The Little-Known Story of the Women Who Stood Up to General Motors and Demanded Equal Pay – Smithsonian Magazine
Illustration by Ūla Šveikauskaitė
By 1938, there wasn’t a job Florence St. John hadn’t done in the raucous Sheet Metal Department at the Olds Motor Works in Lansing, Michigan, where around 300 workers at 70 or so behemoth machines punched, drilled, welded and riveted Oldsmobile parts.
St. John stepped onto the factory floor for the first time in 1928, joining around 30 other women in the overwhelmingly male trade. The 32-year-old mother of three worked elbow-to-elbow with the men, levering heavy presses to bend and cut steel. In the 1930s, managers at the Olds Motor Works, a division of General Motors, treated St. John and other women the same as men in nearly all but one respect: pay.
Women of the Olds Motor Works in Lansing, Michigan, 1939, including at least three who transferred their legal claims to St. John, enabling the landmark case.
St. John first discovered a pay disparity during games of “check pool”—a form of poker that the workers played with their paychecks to entertain themselves on the factory floor. Time after time, St. John and the other women noticed a pattern: Men on the same shifts with similar jobs and less seniority, some of whom the women had trained, appeared to be making more. This curious game of chance would eventually tip the scales at trial and result in the first major damages award in a job discrimination case in U.S. history—a critical but largely forgotten struggle that inspired women and legislatures across the country to take up the cause of equal pay.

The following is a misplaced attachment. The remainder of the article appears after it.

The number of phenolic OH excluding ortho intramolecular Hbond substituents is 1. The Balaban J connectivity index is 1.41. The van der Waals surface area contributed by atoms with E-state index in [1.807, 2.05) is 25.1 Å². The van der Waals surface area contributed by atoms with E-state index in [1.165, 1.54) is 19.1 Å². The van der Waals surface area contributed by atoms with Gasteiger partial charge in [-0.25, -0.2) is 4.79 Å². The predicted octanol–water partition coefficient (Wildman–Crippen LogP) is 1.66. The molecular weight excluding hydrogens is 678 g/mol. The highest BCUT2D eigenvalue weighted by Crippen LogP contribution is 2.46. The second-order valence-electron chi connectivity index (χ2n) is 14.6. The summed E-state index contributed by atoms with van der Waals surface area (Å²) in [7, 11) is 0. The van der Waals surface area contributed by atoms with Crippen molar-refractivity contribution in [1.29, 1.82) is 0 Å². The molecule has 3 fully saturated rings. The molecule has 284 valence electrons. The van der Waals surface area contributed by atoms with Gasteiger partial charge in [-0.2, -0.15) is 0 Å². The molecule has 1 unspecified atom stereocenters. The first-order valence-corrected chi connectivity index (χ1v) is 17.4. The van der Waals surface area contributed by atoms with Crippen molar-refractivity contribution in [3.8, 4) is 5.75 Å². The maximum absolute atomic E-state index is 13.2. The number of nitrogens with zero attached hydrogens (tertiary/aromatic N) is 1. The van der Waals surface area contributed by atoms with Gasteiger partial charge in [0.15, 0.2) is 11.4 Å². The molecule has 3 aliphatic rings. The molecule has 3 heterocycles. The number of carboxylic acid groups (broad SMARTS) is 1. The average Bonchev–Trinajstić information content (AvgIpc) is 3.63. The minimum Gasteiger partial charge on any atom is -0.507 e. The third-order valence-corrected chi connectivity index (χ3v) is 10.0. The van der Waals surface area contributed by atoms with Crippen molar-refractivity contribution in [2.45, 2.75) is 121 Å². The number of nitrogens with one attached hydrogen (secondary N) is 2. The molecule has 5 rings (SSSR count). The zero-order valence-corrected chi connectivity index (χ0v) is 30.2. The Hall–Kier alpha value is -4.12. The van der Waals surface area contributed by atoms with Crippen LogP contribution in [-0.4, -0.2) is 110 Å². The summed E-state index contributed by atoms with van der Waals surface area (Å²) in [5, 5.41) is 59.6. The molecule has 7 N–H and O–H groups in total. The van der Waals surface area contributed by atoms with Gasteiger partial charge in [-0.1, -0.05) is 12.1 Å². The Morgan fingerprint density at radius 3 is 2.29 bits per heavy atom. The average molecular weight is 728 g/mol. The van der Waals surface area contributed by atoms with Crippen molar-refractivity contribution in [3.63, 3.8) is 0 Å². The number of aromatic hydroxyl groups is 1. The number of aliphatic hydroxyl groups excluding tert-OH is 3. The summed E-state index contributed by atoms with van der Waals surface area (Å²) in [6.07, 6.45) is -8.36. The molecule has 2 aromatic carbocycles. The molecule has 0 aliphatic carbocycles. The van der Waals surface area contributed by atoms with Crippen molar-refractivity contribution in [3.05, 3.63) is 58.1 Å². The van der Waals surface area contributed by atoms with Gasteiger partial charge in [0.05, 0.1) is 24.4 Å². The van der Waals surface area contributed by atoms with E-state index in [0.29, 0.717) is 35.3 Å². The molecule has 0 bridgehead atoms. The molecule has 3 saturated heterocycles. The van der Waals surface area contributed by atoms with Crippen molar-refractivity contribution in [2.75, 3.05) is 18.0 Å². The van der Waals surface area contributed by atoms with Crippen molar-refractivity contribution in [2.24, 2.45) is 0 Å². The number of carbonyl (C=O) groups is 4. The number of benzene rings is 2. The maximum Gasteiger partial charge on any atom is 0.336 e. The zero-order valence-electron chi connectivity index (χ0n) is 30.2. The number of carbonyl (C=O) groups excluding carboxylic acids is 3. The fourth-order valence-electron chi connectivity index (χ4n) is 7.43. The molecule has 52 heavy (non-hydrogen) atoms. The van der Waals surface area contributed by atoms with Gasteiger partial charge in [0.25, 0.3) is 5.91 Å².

Lower pay didn’t mean lighter loads for the women, who among other duties had to drag around huge pans full of car parts weighing up to 200 pounds, often without assistance. If they didn’t meet strictly enforced quotas, the men and women knew they would lose their jobs. In the heavy press room, St. John worked with women, including her friend Merreta Cobb, and men, as the workers wrenched together strips of steel to make an elaborate part called a harmonic balancer—a sturdy five-pound disc that absorbs vibrations that would otherwise damage the engine. In assembling the balancers, the women were themselves equal to men in strength, skill and grit, as attested by their male co-workers. There was a sense they were all in it together.
Check pool eroded this sense by revealing that GM paid men $15 to $20 more per pay period. In late 1936, as strikes erupted at GM plants in nearby Flint, Michigan, in response to poor working conditions and hundreds of worker deaths, St. John began urging Forrest Brown, her co-worker and a union representative, to help the women close the pay gap. Brown repeatedly confronted GM managers with an obscure criminal law, Michigan Penal Code No. 328, Section 556, that made it a misdemeanor to “discriminate in any way in the payment of wages as between sexes.” But GM wouldn’t budge, with one manager telling Brown if it were up to him, he wouldn’t have any women working in his department.
When Brown took a position with the Michigan Department of Labor and Industry the following year, he investigated the Olds Motor Works for violation of the statute. By then, GM, in an attempt to comply with the statute, had parked St. John and others in a newly created “Women’s Division,” where they ostensibly did lower-skilled work like sorting bolts, but where they still found themselves bound to do more intensive …….